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  12. In Australia telephone surveys have been the method of choice for ongoing jurisdictional population health surveys. Although it was estimated in 2011 that nearly 20% of the Australian population were mobile-on...

    Authors: Margo L Barr, Jason J van Ritten, David G Steel and Sarah V Thackway

    Citation: BMC Medical Research Methodology 2012 12:177

    Content type: Research article

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  13. In Evidence-Based Medicine, clinical practice guidelines and systematic reviews are crucial devices for medical practitioners in making clinical decision. Clinical practice guidelines are systematically develo...

    Authors: Miew Keen Choong and Guy Tsafnat

    Citation: BMC Medical Research Methodology 2012 12:176

    Content type: Research article

    Published on:

  14. Variation in counts between subjects at a given speed or work rate are the most important source of error in physical activity (PA) measurements with accelerometers. The aim of this study was to explore how th...

    Authors: Eivind Aadland and Jostein Steene-Johannessen

    Citation: BMC Medical Research Methodology 2012 12:172

    Content type: Research article

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  15. Use of the Internet to conduct randomised controlled trials is increasing, and provides potential to increase equity of access to medical research, increase the generalisability of trial results and decrease t...

    Authors: Erin Mathieu, Alexandra Barratt, Stacy M Carter and Gro Jamtvedt

    Citation: BMC Medical Research Methodology 2012 12:162

    Content type: Research article

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  16. This paper discusses whether baseline demographic, socio-economic, health variables, length of follow-up and method of contacting the participants predict non-response to the invitation for a second assessment...

    Authors: Anne M May, Lotte E Adema, Dora Romaguera, Anne-Claire Vergnaud, Antonio Agudo, Ulf Ekelund, Annika Steffen, Philippos Orfanos, Nadia Slimani, Sabina Rinaldi, Traci Mouw, Sabine Rohrmann, Silke Hermann, Heiner Boeing, Manuela M Bergmann, Marianne Uhre Jakobsen…

    Citation: BMC Medical Research Methodology 2012 12:148

    Content type: Research article

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  17. Although the outcomes of health promotion and prevention programmes may depend on the level of intervention, studies and trials often fail to take it into account. The objective of this work was to develop a f...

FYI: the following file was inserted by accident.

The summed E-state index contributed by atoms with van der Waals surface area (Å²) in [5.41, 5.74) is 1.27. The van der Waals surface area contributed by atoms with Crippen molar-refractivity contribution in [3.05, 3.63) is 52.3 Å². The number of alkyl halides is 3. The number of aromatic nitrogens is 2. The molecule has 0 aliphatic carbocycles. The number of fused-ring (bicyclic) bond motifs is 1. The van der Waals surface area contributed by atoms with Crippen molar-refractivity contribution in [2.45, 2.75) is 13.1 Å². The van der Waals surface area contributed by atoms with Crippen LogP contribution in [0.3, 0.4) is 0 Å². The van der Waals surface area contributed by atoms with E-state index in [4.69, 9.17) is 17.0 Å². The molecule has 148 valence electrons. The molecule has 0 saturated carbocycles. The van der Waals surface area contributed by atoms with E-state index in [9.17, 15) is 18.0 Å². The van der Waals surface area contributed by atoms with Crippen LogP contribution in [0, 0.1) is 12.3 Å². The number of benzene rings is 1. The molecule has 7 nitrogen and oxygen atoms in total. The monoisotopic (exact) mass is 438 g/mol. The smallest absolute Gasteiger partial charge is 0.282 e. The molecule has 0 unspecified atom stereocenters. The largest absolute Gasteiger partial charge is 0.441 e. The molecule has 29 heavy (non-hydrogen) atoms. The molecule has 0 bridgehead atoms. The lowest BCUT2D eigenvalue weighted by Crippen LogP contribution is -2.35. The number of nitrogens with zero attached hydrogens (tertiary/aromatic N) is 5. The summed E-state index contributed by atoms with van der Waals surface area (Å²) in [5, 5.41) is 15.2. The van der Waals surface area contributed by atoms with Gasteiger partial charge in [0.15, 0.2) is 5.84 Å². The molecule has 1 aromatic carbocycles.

Authors: Karine Legrand, Emilie Bonsergent, Clotilde Latarche, Fabienne Empereur, Jean François Collin, Edith Lecomte, Evelyne Aptel, Nathalie Thilly and Serge Briançon

    Citation: BMC Medical Research Methodology 2012 12:146

    Content type: Correspondence

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  18. Information from blood cultures is utilized for infection control, public health surveillance, and clinical outcome research. This information can be enriched by physicians’ assessments of positive blood cultu...

    Authors: Kim O Gradel, Jenny Dahl Knudsen, Magnus Arpi, Christian Østergaard, Henrik C Schønheyder and Mette Søgaard

    Citation: BMC Medical Research Methodology 2012 12:139

    Content type: Research article

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  19. Despite growing support for mixed methods approaches we still have little systematic knowledge about the consequences of combining surveys and focus groups. While the methodological aspects of questionnaire su...

    Authors: Benedicte Carlsen and Claire Glenton

    Citation: BMC Medical Research Methodology 2012 12:134

    Content type: Debate

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  20. Verbal autopsy has been widely used to estimate causes of death in settings with inadequate vital registries, but little is known about its validity. This analysis was part of Addis Ababa Mortality Surveillanc...

    Authors: Awoke Misganaw, Damen Haile Mariam, Tekebash Araya and Aderaw Aneneh

    Citation: BMC Medical Research Methodology 2012 12:130

    Content type: Research article

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  21. A knowledge synthesis attempts to summarize all pertinent studies on a specific question, can improve the understanding of inconsistencies in diverse evidence, and can identify gaps in research evidence to def...

    Authors: Monika Kastner, Andrea C Tricco, Charlene Soobiah, Erin Lillie, Laure Perrier, Tanya Horsley, Vivian Welch, Elise Cogo, Jesmin Antony and Sharon E Straus

    Citation: BMC Medical Research Methodology 2012 12:114

    Content type: Study protocol

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  22. The UK Collaborative HIV Cohort (UK CHIC) is an observational study that collates data on HIV-positive adults accessing HIV clinical care at (currently) 13 large clinics in the UK but does not collect pregnanc...

    Authors: Susie E Huntington, Loveleen K Bansi, Claire Thorne, Jane Anderson, Marie-Louise Newell, Graham P Taylor, Deenan Pillay, Teresa Hill, Pat A Tookey and Caroline A Sabin

    Citation: BMC Medical Research Methodology 2012 12:110

    Content type: Research article